Cardy missed the entire domestic representative season in 1967 due to a hamstring injury but returned for the Bledisloe Cup series the following year. In the second Test Australia was on the verge of a great upset as they led 18-14 with two minutes on the clock against an All Black team that had won 11 consecutive internationals. New Zealand were on attack and centre Bill Davis looked for Grahame Thorne however the right winger had been impeded by Cardy who did nothing more than hold his own line. With Thorne momentarily out of the play Davis dropped the ball onto his foot and kicked toward the corner. Almost simultaneously Wallaby centre Barry Honan, who was very much committed to the tackle and literally in mid-air at the time, brought Davis to ground. The ball rolled into the in-goal area and stopped. Alex Pope, who was fresh off the bench having just replaced the injured Phil Smith, sprinted across field to beat the advancing outside backs. Pope had a shorter distance to cover and comfortably dotted the ball down well in advance of any other players arriving. Nonetheless referee Kevin Crowe showed little hesitation, “blew the whistle, ran to the sticks and gave a penalty try." Huddled behind the posts Cardy asked Crowe why the try had been awarded. Crowe claimed it was “for the late tackle by Barry Honan on their centre” however, some years later, having seen the footage which clearly showed the Honan tackle not to be late, he changed his tune and stated that the penalty try was for Cardy’s interference on Thorne. All Black fullback Fergie McCormack knocked over the easy conversion from in front and the game was lost 18-19.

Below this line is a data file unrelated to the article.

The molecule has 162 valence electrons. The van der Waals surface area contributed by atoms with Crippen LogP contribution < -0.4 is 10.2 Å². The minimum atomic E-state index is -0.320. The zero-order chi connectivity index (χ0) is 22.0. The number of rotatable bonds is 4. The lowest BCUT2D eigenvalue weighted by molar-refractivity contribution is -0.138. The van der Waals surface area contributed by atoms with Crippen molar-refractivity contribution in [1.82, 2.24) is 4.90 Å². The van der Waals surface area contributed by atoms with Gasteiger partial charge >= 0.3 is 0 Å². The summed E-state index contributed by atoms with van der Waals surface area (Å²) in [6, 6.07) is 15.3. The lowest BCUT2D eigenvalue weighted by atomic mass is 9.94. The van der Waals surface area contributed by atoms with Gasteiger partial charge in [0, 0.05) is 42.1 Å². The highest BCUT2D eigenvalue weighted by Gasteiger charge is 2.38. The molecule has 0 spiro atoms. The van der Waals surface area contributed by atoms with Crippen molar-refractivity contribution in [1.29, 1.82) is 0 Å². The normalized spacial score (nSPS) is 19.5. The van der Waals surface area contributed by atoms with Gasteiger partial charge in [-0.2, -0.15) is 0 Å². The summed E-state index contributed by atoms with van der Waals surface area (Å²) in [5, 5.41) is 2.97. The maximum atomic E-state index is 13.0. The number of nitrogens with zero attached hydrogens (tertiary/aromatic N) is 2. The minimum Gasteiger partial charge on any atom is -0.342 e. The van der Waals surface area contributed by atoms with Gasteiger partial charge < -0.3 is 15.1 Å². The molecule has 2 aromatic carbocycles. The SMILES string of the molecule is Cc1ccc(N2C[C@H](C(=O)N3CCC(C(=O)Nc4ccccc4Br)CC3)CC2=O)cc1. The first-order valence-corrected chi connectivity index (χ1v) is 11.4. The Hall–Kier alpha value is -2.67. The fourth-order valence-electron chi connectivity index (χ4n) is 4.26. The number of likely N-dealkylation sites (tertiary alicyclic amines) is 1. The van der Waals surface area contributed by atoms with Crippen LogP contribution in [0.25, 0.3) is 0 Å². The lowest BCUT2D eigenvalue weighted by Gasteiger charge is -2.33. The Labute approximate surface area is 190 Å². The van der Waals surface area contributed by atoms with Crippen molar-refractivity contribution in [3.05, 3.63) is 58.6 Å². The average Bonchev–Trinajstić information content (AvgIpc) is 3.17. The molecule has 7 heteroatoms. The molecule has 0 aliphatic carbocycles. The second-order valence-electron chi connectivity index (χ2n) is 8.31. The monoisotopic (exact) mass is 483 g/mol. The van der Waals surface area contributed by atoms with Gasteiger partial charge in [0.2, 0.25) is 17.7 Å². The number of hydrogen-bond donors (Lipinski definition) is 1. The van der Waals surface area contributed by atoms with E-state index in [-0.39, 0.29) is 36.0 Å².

That match was Cardy’s last in Test rugby. He switched codes in 1969 after he signed a four-year contract to play rugby league with Eastern Suburbs. Injuries, notably a broken leg and then a fractured collarbone, saw Cardy give the game away however his sporting prowess endured. In 1982 he defeated Phil Billings, a three-time Eisenhower Trophy representative, to become the Royal Sydney Golf Club champion. Alan Cardy played nine Tests for Australia in a three-year international career.
Cardy won his first Test cap on the left wing alongside fellow debutants, right winger George Ruebner and outside centre Rick Trivett, in the 1st Test, 8-11 loss to the British Lions in Sydney. A week later Cardy retained his place in the 2nd Test, 0-31 defeat.
Cardy played on the left wing with Stewart Boyce on the right in all five Tests played on the Fifth Wallabies tour to the U.K., France and Canada. He scored his first Test try in the 14-11 victory over Wales, at Cardiff Arms Park.
Cardy and John Cole were the wingers for both Tests of the home Bledisloe Cup series.